Yesterday, as Norfolk City Council rejected the idea for a skateboard park in downtown near Harbor Park, Councilwoman Whibley recommended the park for a troubled area of Wards Corner. The Pilot Online quotes Theresa Whibley as saying,
“Why not build one at Wards Corner?
“We’re looking for a way to clear some of that area out. It’s a great central location,” she said. “They’re looking for a rec center out there, and we don’t have the money for one. So we could start with this.”
I don’t ever remember the Wards Corner Partnership asking for a rec center in Denby Park, but a skate park could be a wonderful addition to the Comprehensive plan that is already on the table. The Wards Corner Partnership still demands that the Texas Streets be redeveloped as planned for in the Comprehensive Plan. A reminder of what the Plan calls for:
[The housing units in the Texas Streets] have been built too close together, without appropriate provision of open space, and without amenities. The maze-like character of the resulting development, its proximity to highly-traveled Little Creek Road and to Interstate – 64 make it unfortunately suitable for drug dealing and for serving as a base for other criminal activity. The Norfolk police report that the situation in these buildings is getting worse. They recommend major change: the acquisition and demolition of these buildings, before the situation has even more adverse impacts on the surrounding neighborhoods.
… we suggest a mixed use development, making use of the Uptown Norfolk concept, as described in the retail market analysis.This development would consist of a 200 room hotel and associated function rooms, restaurant and parking deck, at the most prominent location: the corner of Little Creek Road and Fort Worth Avenue. The room tower of the hotel would be visible from the Interstate, and would serve both the Uptown District and the Naval Base, which is only a short distance to the west on Little Creek Road. Norfolk’s Economic Development Department reports substantial developer interest in identifying a hotel site in the general Uptown area.
We show Fort Worth Avenue being widened to 100 feet, so that it can serve as the main street for local traffic within the new development. Little Creek Road provides access, but cars make turns into individual businesses from Fort Worth.
… we show 125,000 square feet of medium-box retail, as recommended by the economic analysis, plus 25,000 square feet of other stores, including a destination restaurant at the most prominent entrance location. Our finding is that this amount of potential retail development is feasible for the Uptown District now, even before the construction of the Wal-Mart.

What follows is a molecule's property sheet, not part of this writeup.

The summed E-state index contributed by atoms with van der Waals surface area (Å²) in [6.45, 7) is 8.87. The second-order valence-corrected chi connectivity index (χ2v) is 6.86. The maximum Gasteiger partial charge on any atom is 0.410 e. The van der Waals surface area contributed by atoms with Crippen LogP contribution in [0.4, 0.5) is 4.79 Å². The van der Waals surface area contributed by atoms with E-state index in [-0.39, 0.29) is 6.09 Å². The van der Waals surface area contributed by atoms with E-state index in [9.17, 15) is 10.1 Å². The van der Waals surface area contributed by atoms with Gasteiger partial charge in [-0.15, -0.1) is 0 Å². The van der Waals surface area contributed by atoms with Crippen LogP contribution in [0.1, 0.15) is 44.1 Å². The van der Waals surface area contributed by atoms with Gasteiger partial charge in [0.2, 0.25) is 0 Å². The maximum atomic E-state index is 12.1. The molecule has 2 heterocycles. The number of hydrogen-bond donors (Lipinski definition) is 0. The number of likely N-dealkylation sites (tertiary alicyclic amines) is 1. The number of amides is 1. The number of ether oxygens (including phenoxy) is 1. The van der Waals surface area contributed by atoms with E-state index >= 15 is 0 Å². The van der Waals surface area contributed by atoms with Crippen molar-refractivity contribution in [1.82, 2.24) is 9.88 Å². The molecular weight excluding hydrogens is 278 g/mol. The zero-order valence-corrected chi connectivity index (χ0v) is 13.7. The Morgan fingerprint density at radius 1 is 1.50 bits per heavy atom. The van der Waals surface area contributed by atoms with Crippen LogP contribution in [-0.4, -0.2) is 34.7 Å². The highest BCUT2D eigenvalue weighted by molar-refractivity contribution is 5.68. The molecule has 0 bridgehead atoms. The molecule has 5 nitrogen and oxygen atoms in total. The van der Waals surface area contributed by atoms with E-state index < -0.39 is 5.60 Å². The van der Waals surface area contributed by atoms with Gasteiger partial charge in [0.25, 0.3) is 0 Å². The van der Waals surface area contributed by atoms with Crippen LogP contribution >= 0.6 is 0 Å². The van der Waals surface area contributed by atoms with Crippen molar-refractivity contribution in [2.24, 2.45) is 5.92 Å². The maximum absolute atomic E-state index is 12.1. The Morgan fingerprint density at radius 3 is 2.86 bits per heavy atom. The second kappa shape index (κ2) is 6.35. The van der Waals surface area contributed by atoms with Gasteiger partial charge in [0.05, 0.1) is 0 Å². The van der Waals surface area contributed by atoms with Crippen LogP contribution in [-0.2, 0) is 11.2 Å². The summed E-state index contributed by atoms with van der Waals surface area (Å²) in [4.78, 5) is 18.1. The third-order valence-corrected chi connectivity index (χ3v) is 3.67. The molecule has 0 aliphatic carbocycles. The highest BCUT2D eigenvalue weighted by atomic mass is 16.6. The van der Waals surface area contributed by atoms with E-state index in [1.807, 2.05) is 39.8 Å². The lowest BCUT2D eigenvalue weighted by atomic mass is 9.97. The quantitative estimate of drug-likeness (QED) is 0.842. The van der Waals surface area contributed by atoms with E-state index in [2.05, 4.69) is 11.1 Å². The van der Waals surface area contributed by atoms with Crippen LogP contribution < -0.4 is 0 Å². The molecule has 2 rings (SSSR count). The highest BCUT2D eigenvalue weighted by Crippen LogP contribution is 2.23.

The combination of the hotel, which provides a focus of activity at night, and the active retail and restaurant uses, should prevent this area from ever again becoming a focus of unlawful activity, and its excellent retail location will be put to a better use than drug dealing.
If at all possible, we recommend that the City work with the current owners of these properties to create a development corporation that will represent these owners in proportion to their land holdings. This proposal offers these owners a way out of an increasingly untenable situation.
In a second phase of development, the at-grade parking lots are replaced by 200 market-rate apartments, additional retail and some 40 town houses, making it a true mixed-use, 24-hour community. The apartments are 5-story elevator buildings, organized around a private courtyard, with their own secured garage, swimming pool and other amenities. They have restaurants and other retail on the portion of their ground floor facing Fort Worth Avenue. Buildings like this have worked well in other uptown districts, including Uptown Dallas. The parking lot to the south is replaced with individual town houses, with alley access to their own
garages. Houses and apartments something like this can be found in Norfolk’s West Freemason Street district downtown. While there is no waterfront nearby, this location has excellent access to the entire region, and could be a desirable residential address if a new environment is created as shown.
The Plan calls for the total redevelopment of the Texas Streets to a desirable living location that would include a large hotel, restaurants, and apartments in a mixed use setting. If Councilwoman Whibley would like to add a skate park or park to the plan, that is welcomed. But there is no reason not to move forward with purchasing land and redeveloping the Texas Streets.